Termination Provisions in Power Purchase Agreements: How will Ontario Impact Saskatchewan and Alberta

13 septembre 2018 | Chad Eggerman, Aaron Atcheson, Grant D. Sprague, Q.C.

( Disponible en anglais seulement )

Power Purchase Agreements (PPAs) provide for the purchase of electricity, usually by a utility or corporation, from an independent power producer (IPP). How will recent cancellations of PPAs in Ontario impact future PPAs anticipated in Saskatchewan and Alberta?

On July 13, 2018, Ontario’s new Progressive Conservative government followed up on its campaign promises and announced the termination of 758 renewable energy projects for which the Independent Electricity System Operator (IESO) contracts had not yet been finalized. Additionally, the 18.5-megawatt White Pines Wind Project (the White Pines Project), which had been undergoing development over the past 10 years and recently received final approval for construction from IESO in May, was cancelled. In response to this announcement, the developer indicated that it may seek to recover the estimated $100 million that it has sunk into the White Pines Project to date. In order to cancel the White Pines Project contract, the Ontario Government relied on the Urgent Priorities Act, 2018. This new legislation states that the developer must cover the cost of decommissioning the project and restoring land to “clean and safe condition”. The legislation also makes it very difficult for the developer to pursue a claim against the Crown.

In Saskatchewan, approximately 20% of power generation is supplied by IPPs through PPAs, made up largely of natural gas and wind generation. The Power Corporation Act gives the vertically integrated Crown utility SaskPower the ability to contract with IPPs on any terms and conditions it considers advisable. SaskPower’s broad legislative power to impose terms on IPPs is in accordance with the historical role of SaskPower in Saskatchewan as a Crown corporation provided with a monopoly on power generation, distribution and transmission primarily to benefit the people of Saskatchewan. There is no public standard form PPA for use between SaskPower and IPPs. However, PPAs are often appended to Requests for Proposals (RFPs) issued by SaskPower. SaskPower has preferred, and appears positioned to continue to prefer, competitive public procurement of energy from IPPs as opposed to the feed-in-tariff contracts which were used in Ontario. It is difficult to conceive of a rationale why SaskPower would further tighten up termination clauses in PPAs but IPPs should still be aware of any variations from past PPAs. Given that SaskPower prefers RFPs and has always wielded very significant legislative power over IPPs in Saskatchewan, it is not expected developments in Ontario will have much of an effect in Saskatchewan.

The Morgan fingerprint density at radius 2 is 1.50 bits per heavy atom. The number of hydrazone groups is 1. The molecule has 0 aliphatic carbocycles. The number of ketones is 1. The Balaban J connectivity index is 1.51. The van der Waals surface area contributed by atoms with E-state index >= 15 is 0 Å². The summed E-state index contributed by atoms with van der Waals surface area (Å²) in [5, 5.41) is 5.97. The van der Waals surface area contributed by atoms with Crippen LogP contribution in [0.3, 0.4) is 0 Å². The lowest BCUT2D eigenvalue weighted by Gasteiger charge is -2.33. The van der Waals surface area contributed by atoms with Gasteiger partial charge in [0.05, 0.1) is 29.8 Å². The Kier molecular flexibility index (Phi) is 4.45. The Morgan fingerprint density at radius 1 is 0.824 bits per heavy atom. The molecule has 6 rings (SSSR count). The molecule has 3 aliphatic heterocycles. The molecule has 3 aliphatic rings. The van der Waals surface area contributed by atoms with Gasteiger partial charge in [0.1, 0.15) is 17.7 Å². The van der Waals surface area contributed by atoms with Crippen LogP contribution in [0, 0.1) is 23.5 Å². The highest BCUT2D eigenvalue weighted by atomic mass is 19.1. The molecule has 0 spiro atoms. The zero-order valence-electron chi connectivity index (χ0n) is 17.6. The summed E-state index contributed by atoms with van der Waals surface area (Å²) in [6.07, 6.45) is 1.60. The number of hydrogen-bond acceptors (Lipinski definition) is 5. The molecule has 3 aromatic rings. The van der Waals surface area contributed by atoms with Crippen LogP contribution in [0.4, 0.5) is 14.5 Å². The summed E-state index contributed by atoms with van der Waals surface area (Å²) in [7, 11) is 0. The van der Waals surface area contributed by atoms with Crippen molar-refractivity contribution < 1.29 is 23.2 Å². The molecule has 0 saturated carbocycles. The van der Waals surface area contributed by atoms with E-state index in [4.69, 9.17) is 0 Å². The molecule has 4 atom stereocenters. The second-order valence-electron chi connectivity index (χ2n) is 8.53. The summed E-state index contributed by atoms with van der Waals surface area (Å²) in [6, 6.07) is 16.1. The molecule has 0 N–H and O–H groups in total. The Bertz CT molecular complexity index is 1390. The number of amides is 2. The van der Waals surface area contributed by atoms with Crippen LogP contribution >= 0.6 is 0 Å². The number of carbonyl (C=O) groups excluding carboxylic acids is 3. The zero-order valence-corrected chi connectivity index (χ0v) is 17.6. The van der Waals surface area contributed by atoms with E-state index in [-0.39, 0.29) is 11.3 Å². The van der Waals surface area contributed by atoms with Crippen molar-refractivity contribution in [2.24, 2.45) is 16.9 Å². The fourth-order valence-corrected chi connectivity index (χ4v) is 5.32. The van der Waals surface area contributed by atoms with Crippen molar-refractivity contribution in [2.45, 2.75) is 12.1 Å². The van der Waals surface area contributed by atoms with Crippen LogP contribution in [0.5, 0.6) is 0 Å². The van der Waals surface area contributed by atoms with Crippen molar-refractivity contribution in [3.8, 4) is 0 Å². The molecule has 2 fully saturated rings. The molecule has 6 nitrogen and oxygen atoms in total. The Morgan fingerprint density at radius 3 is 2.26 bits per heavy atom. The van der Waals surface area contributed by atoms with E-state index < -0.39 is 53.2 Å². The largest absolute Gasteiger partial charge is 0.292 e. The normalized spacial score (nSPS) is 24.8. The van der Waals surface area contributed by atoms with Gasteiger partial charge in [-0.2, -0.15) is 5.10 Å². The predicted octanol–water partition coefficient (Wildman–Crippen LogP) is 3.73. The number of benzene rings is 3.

Alberta has a deregulated or merchant market unlike Saskatchewan and is currently in the process of transforming itself into a capacity market.  As a result, all generators in Alberta are exposed to the risks of price fluctuation and the need to attract investment without the  certainty of return. While there are several historic PPAs which were designed to create the merchant market in 2000, new generators have no such arrangements. The development of certain renewable energy projects, under the various phases of the Renewable Electricity Program, do result in contracts for differences between the generator and the Alberta Electric Systems Operator.  With the prospect of a provincial election in Alberta next year, it will be interesting to see whether further changes to the electricity market in Alberta will follow.

Time will tell how this evolves. Do not hesitate to contact Chad Eggerman in Saskatchewan, Aaron Atcheson in Ontario or Grant Sprague in Alberta to learn more about how this may affect your business or project.

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